With a cup of hot Timmure tea in hand, Malarani, stares at the pouring rain from her kitchen door with pain in her eyes. The monsoon has arrived late this year and while it is expected to ruin the paddy and corn crops, it will also significantly affect the soapnut and Timur harvest in the coming months. Malarani shares that it was similar last year but this year the rains are crueler.

A glimpse of the heavy rains

With a sigh, she says, “The Goddess must be really angry with us, we must have done something wrong”. It broke my heart and infuriated me at the same time. People like Malarani epitomize living in harmony with nature in the remote hills of Nepal and yet they are the prime victims of the consequences of climate change. This is unfair. It is even more tragic to see the local communities end up blaming themselves for these disasters while the actual perpetrators aren’t even aware of their plights. 

Anyways, we are way past the blaming stage now. What worries me more, is that it is going to get worse every year and we are far from being prepared to deal with it.

Nepal: Drowning plains and Eroding hills

Nepal is one of the most vulnerable countries to the consequences of climate change even though our contribution to Green House Gas emissions (GHG) is just 0.1%. We have been facing climate change-led fast-onset disasters in the form of erratic rainfalls, flash floods, and horrible landslides over the past couple of years. In the future, the annual precipitation is projected to increase by 8-12 percent with a severe impact especially in the higher regions while the temperature is expected to rise by 1.3–1.80 degree Celsius. The rainfall in the monsoon is expected to go up to three folds. This will more than double the number of victims of disastrous floods reaching around 350,000 in 2030(from 157,000 in 2010) and triple the negative impact on our economy.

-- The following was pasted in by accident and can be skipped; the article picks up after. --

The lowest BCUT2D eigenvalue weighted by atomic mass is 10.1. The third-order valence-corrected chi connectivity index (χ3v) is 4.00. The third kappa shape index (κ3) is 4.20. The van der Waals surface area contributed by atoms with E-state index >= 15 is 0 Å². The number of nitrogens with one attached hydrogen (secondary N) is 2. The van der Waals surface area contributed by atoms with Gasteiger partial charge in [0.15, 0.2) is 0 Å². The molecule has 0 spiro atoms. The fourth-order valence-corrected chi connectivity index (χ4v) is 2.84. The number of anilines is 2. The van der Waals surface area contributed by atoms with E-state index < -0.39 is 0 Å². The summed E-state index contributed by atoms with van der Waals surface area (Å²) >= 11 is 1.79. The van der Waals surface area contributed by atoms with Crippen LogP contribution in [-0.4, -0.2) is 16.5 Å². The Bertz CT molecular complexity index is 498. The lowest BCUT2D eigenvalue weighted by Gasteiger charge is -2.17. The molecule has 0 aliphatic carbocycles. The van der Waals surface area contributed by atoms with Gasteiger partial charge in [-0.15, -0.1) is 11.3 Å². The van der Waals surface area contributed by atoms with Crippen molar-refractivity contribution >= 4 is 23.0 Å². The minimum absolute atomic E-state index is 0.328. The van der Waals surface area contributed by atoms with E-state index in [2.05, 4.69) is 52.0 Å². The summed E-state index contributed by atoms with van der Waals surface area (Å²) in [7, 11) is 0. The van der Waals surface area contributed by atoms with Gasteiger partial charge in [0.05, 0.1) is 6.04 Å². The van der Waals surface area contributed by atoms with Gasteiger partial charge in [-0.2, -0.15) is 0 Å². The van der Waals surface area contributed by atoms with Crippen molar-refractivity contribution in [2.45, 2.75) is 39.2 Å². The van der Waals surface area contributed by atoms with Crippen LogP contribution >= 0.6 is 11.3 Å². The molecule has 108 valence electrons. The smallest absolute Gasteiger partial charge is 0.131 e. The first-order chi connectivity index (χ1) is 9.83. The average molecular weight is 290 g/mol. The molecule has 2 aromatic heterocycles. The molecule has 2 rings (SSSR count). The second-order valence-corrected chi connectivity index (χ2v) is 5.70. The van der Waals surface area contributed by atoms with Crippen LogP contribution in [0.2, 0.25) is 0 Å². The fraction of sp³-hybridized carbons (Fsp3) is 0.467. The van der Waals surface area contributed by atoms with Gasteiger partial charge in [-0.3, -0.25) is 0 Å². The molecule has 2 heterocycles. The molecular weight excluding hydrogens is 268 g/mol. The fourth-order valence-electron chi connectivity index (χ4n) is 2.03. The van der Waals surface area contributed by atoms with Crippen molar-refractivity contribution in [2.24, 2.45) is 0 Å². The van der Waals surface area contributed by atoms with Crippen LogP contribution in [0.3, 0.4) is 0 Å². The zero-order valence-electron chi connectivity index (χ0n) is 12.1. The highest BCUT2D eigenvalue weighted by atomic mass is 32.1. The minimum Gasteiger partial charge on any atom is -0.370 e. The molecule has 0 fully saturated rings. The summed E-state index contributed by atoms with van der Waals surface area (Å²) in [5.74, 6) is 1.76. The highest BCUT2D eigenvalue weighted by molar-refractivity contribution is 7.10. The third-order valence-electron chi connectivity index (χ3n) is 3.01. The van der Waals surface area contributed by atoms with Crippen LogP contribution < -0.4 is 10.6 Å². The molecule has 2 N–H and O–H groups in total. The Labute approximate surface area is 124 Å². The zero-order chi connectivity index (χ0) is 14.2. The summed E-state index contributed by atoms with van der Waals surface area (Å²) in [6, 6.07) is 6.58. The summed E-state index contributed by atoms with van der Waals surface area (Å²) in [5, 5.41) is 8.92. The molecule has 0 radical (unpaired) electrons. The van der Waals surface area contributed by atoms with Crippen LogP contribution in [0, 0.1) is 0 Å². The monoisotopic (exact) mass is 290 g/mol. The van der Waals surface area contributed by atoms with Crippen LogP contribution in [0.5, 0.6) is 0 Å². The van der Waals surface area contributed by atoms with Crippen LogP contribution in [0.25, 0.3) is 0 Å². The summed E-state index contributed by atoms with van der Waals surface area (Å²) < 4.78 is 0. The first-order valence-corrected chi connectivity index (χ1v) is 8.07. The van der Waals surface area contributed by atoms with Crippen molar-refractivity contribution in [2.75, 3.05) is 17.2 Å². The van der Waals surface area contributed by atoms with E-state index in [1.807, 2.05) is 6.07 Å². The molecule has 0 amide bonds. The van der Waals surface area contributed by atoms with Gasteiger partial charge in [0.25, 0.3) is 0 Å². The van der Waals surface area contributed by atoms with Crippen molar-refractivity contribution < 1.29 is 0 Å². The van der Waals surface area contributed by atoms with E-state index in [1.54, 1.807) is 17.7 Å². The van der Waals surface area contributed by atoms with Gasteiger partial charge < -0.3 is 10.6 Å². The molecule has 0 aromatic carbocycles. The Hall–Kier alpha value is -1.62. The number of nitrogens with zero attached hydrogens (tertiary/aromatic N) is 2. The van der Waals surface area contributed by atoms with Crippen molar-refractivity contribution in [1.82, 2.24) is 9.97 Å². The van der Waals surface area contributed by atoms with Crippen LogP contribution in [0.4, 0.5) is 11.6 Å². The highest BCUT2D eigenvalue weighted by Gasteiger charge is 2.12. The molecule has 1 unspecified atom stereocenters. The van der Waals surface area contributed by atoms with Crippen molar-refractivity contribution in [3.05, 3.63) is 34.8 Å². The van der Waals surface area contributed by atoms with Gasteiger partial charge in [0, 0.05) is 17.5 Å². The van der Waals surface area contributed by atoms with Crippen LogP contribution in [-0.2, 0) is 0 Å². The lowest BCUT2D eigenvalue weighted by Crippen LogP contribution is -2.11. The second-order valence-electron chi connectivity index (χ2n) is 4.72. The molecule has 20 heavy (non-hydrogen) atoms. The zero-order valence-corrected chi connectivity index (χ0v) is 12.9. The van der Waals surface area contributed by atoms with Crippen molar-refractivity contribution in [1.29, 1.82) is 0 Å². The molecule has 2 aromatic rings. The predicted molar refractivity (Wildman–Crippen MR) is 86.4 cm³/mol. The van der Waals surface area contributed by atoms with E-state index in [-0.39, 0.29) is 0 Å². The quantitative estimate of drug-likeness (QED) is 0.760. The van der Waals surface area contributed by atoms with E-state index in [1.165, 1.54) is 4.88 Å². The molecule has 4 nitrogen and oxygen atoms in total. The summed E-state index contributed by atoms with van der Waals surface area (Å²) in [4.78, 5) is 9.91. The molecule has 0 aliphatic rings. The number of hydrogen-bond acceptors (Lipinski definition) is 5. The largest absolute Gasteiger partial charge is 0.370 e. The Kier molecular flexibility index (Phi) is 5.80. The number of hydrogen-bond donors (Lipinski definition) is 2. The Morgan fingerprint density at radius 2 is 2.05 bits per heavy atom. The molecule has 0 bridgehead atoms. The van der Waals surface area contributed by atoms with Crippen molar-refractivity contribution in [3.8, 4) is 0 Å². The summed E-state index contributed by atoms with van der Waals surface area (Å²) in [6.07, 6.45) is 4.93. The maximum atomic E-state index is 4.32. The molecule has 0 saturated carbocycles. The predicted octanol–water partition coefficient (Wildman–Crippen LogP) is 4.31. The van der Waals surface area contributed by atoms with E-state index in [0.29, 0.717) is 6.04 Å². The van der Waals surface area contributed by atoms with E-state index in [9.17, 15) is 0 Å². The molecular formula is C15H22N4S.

Karnali Floods, October 2022 (Source: Khabarhub)

It also causes a massive damage to our infrastructure. In FY2019/20 alone, road infrastructure incurred damages worth over NPR 2 billion (US$16.4 million).

Nepal is the 10th most affected country in the world by climate change according to Climate Risk Index. Approximately 80% of our population is at risk from climate change-induced disasters such as extreme heat, floods, landslides, soil erosion, dry winters, and more. The vulnerable and poor communities relying on agriculture for subsistence are expected to be at the highest risk.

The condition of the road due to landslides

Living on the brink of disaster, the farmer and rural communities of Nepal

Agriculture in Nepal is still heavily weather dependent. A minor change in the climate can have a huge impact not only on the farmer but the entire nation. For eg: Delayed rainfall damages the maize crops and causes them to rot even before the harvest. If the erratic rain continues every year, then the farmers will be bound to discard maize plantations to avoid losses and use the land to plant other crops. This will affect the availability of maize in the market causing severe price fluctuations.

Maize crops in Nepal (Source: Kathmandu Tribune)

The farmers face huge financial losses every year due to these disasters. In the hilly regions, the situation is worse as sometimes they end up losing an entire piece of their farmland due to landslides.